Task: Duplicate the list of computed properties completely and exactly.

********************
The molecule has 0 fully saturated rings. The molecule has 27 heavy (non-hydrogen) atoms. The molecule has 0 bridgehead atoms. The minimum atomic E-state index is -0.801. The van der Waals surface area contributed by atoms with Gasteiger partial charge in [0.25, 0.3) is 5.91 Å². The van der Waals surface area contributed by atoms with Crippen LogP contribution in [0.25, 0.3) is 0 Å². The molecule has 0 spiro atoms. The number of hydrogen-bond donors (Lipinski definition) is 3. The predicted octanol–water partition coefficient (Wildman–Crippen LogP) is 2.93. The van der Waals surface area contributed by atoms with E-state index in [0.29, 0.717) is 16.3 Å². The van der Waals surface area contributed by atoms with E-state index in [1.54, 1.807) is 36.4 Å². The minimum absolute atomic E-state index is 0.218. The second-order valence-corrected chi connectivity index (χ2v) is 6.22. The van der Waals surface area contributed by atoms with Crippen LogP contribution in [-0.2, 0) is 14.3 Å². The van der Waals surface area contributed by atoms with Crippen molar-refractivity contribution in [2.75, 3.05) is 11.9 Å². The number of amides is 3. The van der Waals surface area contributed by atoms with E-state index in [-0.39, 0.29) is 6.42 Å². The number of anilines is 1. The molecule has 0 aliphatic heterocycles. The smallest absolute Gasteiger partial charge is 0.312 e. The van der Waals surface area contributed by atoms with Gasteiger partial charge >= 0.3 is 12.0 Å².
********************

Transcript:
The molecule has 0 fully saturated rings. The molecule has 27 heavy (non-hydrogen) atoms. The molecule has 0 bridgehead atoms. The minimum atomic E-state index is -0.801. The van der Waals surface area contributed by atoms with Gasteiger partial charge in [0.25, 0.3) is 5.91 Å². The van der Waals surface area contributed by atoms with Crippen LogP contribution in [0.25, 0.3) is 0 Å². The molecule has 0 spiro atoms. The number of hydrogen-bond donors (Lipinski definition) is 3. The predicted octanol–water partition coefficient (Wildman–Crippen LogP) is 2.93. The van der Waals surface area contributed by atoms with E-state index in [0.29, 0.717) is 16.3 Å². The van der Waals surface area contributed by atoms with E-state index in [1.54, 1.807) is 36.4 Å². The minimum absolute atomic E-state index is 0.218. The second-order valence-corrected chi connectivity index (χ2v) is 6.22. The van der Waals surface area contributed by atoms with Crippen LogP contribution in [-0.2, 0) is 14.3 Å². The van der Waals surface area contributed by atoms with Crippen molar-refractivity contribution in [2.75, 3.05) is 11.9 Å². The number of amides is 3. The van der Waals surface area contributed by atoms with E-state index in [-0.39, 0.29) is 6.42 Å². The number of anilines is 1. The molecule has 0 aliphatic heterocycles. The smallest absolute Gasteiger partial charge is 0.312 e. The van der Waals surface area contributed by atoms with Gasteiger partial charge >= 0.3 is 12.0 Å².